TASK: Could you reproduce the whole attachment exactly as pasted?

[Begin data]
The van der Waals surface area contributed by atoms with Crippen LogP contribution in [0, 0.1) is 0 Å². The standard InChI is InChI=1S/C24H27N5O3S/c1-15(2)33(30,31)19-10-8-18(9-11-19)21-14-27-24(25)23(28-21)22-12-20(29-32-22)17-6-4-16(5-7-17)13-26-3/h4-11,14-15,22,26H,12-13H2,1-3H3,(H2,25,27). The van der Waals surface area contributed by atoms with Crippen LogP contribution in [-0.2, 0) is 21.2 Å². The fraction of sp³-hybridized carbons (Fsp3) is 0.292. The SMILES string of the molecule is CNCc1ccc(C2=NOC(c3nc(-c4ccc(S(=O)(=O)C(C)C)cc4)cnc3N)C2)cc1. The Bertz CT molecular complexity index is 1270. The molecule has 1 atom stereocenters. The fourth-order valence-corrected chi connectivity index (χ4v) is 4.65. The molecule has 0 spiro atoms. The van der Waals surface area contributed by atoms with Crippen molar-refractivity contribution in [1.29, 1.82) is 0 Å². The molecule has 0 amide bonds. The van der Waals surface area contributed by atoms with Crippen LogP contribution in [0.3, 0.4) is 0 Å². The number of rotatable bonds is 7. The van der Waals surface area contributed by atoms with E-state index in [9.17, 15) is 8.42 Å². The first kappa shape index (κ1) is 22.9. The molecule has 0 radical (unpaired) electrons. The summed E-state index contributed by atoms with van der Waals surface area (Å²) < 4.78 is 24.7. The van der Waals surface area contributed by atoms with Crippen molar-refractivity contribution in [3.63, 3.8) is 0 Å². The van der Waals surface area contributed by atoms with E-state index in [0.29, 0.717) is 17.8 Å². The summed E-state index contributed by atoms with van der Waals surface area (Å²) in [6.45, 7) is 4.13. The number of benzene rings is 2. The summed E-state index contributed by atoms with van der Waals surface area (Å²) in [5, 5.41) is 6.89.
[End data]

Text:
The van der Waals surface area contributed by atoms with Crippen LogP contribution in [0, 0.1) is 0 Å². The standard InChI is InChI=1S/C24H27N5O3S/c1-15(2)33(30,31)19-10-8-18(9-11-19)21-14-27-24(25)23(28-21)22-12-20(29-32-22)17-6-4-16(5-7-17)13-26-3/h4-11,14-15,22,26H,12-13H2,1-3H3,(H2,25,27). The van der Waals surface area contributed by atoms with Crippen LogP contribution in [-0.2, 0) is 21.2 Å². The fraction of sp³-hybridized carbons (Fsp3) is 0.292. The SMILES string of the molecule is CNCc1ccc(C2=NOC(c3nc(-c4ccc(S(=O)(=O)C(C)C)cc4)cnc3N)C2)cc1. The Bertz CT molecular complexity index is 1270. The molecule has 1 atom stereocenters. The fourth-order valence-corrected chi connectivity index (χ4v) is 4.65. The molecule has 0 spiro atoms. The van der Waals surface area contributed by atoms with Crippen molar-refractivity contribution in [1.29, 1.82) is 0 Å². The molecule has 0 amide bonds. The van der Waals surface area contributed by atoms with Crippen LogP contribution in [0.3, 0.4) is 0 Å². The number of rotatable bonds is 7. The van der Waals surface area contributed by atoms with E-state index in [9.17, 15) is 8.42 Å². The first kappa shape index (κ1) is 22.9. The molecule has 0 radical (unpaired) electrons. The summed E-state index contributed by atoms with van der Waals surface area (Å²) < 4.78 is 24.7. The van der Waals surface area contributed by atoms with Crippen molar-refractivity contribution in [3.63, 3.8) is 0 Å². The van der Waals surface area contributed by atoms with E-state index in [0.29, 0.717) is 17.8 Å². The summed E-state index contributed by atoms with van der Waals surface area (Å²) in [6.45, 7) is 4.13. The number of benzene rings is 2. The summed E-state index contributed by atoms with van der Waals surface area (Å²) in [5, 5.41) is 6.89.